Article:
"Voters" aren't ever seen during game play. You can usually take them for granted. However, periodically you must manipulate or "scare" them -- for example, telling "voters" that homosexuals want to marry their sons and daughters. The best tactic for maximizing points with that "scare" is enlisting the aid of the player named "Sadistic Sadie," who "fields" an awful translation of the Bible in one hand and a candidate scorecard in the other. When "Sadistic Sadie" isn't scaring "voters," she can be used to enforce discipline among "senators" and "reps." She'll also do entertaining antics of little point value, such as dissing her own daughter, the "Lesbo," while screeching that she's "defending families."
(On the companion game re-released every two years, "Grand Theft Nation," the best "scare" is when a player called "The Draft Dodger" broadcasts a commercial that claims another player, "The War Hero," is really a tool of evil terrorists. There was a lad in Georgia, Saxby I think was his name, who became a Supreme Grand Master because he perfected that particular "scare." Unfortunately, that version of "Grand Theft" has been recalled after it blew up in the hands of game players across the nation a few weeks ago.)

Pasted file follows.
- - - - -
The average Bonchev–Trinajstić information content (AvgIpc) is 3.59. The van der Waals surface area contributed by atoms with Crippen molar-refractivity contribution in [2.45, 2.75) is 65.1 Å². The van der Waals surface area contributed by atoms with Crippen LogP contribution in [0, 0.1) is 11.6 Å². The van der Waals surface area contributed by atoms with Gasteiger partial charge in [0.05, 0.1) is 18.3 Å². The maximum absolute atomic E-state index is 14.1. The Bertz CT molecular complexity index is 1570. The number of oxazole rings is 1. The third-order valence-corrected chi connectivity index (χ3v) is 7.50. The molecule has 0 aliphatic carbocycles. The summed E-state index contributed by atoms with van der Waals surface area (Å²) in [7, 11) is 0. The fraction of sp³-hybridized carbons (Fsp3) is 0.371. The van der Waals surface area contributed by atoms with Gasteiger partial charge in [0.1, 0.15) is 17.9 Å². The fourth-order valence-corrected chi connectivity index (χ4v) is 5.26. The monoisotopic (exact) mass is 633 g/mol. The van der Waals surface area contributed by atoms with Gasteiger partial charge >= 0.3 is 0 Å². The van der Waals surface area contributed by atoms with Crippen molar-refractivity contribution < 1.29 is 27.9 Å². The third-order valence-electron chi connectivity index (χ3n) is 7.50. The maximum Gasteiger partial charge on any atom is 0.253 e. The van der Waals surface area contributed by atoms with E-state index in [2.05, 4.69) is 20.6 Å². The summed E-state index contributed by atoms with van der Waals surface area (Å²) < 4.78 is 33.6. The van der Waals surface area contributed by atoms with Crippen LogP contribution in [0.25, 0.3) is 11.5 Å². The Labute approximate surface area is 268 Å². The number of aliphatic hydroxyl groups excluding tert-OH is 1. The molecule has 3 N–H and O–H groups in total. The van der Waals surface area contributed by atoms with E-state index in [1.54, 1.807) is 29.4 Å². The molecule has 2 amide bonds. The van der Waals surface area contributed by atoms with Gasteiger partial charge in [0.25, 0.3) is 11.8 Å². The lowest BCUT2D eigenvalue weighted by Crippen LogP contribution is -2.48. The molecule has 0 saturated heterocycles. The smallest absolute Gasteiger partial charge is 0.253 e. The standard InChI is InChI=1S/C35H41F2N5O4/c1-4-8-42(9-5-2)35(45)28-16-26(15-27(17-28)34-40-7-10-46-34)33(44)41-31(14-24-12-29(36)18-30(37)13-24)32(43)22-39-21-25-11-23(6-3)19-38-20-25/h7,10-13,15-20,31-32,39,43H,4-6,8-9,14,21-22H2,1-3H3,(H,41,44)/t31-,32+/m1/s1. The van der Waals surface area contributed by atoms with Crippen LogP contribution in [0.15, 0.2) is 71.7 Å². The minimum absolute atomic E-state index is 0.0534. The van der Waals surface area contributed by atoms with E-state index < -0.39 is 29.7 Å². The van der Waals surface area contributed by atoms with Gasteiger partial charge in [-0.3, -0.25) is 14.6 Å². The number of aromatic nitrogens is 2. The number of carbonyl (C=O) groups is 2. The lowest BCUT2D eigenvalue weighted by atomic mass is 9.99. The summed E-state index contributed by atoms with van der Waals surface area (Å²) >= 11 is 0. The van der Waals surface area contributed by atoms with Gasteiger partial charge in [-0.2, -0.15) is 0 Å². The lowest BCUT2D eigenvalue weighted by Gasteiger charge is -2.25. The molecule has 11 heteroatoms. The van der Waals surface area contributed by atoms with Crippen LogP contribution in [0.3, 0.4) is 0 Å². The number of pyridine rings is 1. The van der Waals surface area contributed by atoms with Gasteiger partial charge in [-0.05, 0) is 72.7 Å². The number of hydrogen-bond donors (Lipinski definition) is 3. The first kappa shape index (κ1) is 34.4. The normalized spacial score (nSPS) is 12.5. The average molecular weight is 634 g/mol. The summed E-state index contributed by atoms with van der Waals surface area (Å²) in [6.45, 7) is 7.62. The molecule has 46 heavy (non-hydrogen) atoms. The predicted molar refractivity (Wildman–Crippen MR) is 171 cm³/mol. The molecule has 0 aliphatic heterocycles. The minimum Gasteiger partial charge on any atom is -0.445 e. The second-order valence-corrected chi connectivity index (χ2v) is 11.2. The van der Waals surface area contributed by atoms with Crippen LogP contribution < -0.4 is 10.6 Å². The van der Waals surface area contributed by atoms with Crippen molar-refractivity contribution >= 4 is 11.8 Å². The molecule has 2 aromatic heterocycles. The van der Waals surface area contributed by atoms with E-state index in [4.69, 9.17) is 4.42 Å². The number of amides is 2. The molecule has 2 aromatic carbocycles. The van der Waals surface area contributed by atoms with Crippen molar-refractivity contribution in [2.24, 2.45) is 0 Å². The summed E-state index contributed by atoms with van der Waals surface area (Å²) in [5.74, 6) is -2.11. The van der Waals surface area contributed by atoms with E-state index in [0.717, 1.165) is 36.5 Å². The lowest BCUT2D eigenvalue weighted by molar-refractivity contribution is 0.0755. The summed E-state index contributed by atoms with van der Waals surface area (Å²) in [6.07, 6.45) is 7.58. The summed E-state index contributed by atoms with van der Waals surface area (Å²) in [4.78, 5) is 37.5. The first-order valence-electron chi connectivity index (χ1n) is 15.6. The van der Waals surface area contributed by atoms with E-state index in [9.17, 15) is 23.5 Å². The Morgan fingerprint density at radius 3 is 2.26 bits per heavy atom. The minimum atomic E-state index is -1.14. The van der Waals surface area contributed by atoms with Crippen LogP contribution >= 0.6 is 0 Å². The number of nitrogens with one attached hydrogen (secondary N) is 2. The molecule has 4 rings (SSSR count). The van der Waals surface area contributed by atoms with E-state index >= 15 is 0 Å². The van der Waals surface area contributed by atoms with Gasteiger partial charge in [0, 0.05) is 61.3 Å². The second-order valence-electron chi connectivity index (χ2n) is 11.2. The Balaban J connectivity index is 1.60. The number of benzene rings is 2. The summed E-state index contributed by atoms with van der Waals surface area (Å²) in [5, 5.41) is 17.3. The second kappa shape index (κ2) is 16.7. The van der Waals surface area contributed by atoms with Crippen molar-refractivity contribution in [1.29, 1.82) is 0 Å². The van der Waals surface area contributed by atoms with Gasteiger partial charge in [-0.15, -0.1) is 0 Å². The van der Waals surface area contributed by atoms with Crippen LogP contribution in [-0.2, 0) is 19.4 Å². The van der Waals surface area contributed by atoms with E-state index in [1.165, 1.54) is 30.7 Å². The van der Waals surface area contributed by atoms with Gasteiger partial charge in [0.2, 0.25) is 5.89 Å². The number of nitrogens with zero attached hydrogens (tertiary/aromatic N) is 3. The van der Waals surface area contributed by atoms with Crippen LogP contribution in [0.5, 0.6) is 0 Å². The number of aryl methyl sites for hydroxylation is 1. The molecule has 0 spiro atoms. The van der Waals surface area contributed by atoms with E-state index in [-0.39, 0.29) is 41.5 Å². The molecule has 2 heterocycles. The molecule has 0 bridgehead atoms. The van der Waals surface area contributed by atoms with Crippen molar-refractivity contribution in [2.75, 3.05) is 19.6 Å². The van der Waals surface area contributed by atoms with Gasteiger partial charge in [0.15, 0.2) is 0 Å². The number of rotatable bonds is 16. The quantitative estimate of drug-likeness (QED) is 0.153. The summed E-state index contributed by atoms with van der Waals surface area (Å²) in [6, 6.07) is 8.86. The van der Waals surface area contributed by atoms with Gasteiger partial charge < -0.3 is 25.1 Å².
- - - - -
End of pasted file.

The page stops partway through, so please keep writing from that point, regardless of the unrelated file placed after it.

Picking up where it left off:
If you "scare" enough voters, you get "good polls," and enough "good polls" can be traded in with the "lobbyists" for more gazillions of dollars.
At this point in the game, you really haven't done anything. Many expert players claim that's an excellent strategy, since whatever the enemy Democrats do is bound to be inept, miscalculated and self-defeating.
However, the early moves of the game require the "appearance of action" so that you can progress to stage two of "Grand Theft Georgia" called "re-election."
The "appearance of action" is best when you claim that it "benefits voters." For example, you can announce you are "working for our children." The expert gamesman knows there really is no benefit in working for children -- at least when it comes to getting "lobbyists" to give you cash.